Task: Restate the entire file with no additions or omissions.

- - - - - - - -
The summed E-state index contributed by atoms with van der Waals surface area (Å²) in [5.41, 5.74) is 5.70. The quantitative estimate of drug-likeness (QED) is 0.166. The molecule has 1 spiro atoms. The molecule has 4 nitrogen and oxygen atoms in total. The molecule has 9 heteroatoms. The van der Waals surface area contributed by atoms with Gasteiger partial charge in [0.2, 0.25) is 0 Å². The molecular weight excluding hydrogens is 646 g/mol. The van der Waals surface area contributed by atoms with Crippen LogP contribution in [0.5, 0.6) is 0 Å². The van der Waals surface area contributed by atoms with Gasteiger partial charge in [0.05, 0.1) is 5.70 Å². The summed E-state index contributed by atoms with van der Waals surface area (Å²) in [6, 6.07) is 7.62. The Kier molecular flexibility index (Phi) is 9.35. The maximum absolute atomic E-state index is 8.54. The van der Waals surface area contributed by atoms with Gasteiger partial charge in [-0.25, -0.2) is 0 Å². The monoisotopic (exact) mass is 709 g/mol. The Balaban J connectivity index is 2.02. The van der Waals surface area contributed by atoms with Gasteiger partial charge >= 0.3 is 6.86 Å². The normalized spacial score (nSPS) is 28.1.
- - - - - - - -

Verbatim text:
The summed E-state index contributed by atoms with van der Waals surface area (Å²) in [5.41, 5.74) is 5.70. The quantitative estimate of drug-likeness (QED) is 0.166. The molecule has 1 spiro atoms. The molecule has 4 nitrogen and oxygen atoms in total. The molecule has 9 heteroatoms. The van der Waals surface area contributed by atoms with Gasteiger partial charge in [0.2, 0.25) is 0 Å². The molecular weight excluding hydrogens is 646 g/mol. The van der Waals surface area contributed by atoms with Crippen LogP contribution in [0.5, 0.6) is 0 Å². The van der Waals surface area contributed by atoms with Gasteiger partial charge in [0.05, 0.1) is 5.70 Å². The summed E-state index contributed by atoms with van der Waals surface area (Å²) in [6, 6.07) is 7.62. The Kier molecular flexibility index (Phi) is 9.35. The maximum absolute atomic E-state index is 8.54. The van der Waals surface area contributed by atoms with Gasteiger partial charge in [-0.25, -0.2) is 0 Å². The monoisotopic (exact) mass is 709 g/mol. The Balaban J connectivity index is 2.02. The van der Waals surface area contributed by atoms with Gasteiger partial charge >= 0.3 is 6.86 Å². The normalized spacial score (nSPS) is 28.1.